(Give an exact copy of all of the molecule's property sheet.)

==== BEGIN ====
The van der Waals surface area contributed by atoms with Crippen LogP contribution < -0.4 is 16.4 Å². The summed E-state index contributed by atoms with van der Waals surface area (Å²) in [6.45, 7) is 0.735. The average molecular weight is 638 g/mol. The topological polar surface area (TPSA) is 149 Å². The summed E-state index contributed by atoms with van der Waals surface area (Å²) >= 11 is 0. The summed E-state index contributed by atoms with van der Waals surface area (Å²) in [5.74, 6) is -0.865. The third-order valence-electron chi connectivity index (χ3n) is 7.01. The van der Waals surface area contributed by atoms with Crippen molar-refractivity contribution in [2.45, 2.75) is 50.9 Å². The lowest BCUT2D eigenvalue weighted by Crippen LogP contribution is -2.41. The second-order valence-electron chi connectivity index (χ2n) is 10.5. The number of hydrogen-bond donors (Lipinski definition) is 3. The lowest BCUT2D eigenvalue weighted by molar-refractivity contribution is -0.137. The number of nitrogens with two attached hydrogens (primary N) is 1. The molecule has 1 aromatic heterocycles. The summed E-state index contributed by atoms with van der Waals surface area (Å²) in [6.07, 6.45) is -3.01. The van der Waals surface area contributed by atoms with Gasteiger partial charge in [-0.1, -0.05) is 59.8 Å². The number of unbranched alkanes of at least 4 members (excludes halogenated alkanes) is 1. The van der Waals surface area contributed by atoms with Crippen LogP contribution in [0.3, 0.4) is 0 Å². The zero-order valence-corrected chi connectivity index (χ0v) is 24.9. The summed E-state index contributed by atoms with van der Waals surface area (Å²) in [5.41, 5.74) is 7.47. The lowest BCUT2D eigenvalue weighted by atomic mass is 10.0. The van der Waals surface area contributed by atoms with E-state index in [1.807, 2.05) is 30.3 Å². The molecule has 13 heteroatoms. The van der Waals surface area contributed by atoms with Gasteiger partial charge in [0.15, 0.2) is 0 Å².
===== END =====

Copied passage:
The van der Waals surface area contributed by atoms with Crippen LogP contribution < -0.4 is 16.4 Å². The summed E-state index contributed by atoms with van der Waals surface area (Å²) in [6.45, 7) is 0.735. The average molecular weight is 638 g/mol. The topological polar surface area (TPSA) is 149 Å². The summed E-state index contributed by atoms with van der Waals surface area (Å²) >= 11 is 0. The summed E-state index contributed by atoms with van der Waals surface area (Å²) in [5.74, 6) is -0.865. The third-order valence-electron chi connectivity index (χ3n) is 7.01. The van der Waals surface area contributed by atoms with Crippen molar-refractivity contribution in [2.45, 2.75) is 50.9 Å². The lowest BCUT2D eigenvalue weighted by Crippen LogP contribution is -2.41. The second-order valence-electron chi connectivity index (χ2n) is 10.5. The number of hydrogen-bond donors (Lipinski definition) is 3. The lowest BCUT2D eigenvalue weighted by molar-refractivity contribution is -0.137. The number of nitrogens with two attached hydrogens (primary N) is 1. The molecule has 1 aromatic heterocycles. The summed E-state index contributed by atoms with van der Waals surface area (Å²) in [6.07, 6.45) is -3.01. The van der Waals surface area contributed by atoms with Gasteiger partial charge in [-0.1, -0.05) is 59.8 Å². The number of unbranched alkanes of at least 4 members (excludes halogenated alkanes) is 1. The van der Waals surface area contributed by atoms with Crippen LogP contribution in [0.3, 0.4) is 0 Å². The zero-order valence-corrected chi connectivity index (χ0v) is 24.9. The summed E-state index contributed by atoms with van der Waals surface area (Å²) in [5.41, 5.74) is 7.47. The lowest BCUT2D eigenvalue weighted by atomic mass is 10.0. The van der Waals surface area contributed by atoms with E-state index in [1.807, 2.05) is 30.3 Å². The molecule has 13 heteroatoms. The van der Waals surface area contributed by atoms with Gasteiger partial charge in [0.15, 0.2) is 0 Å².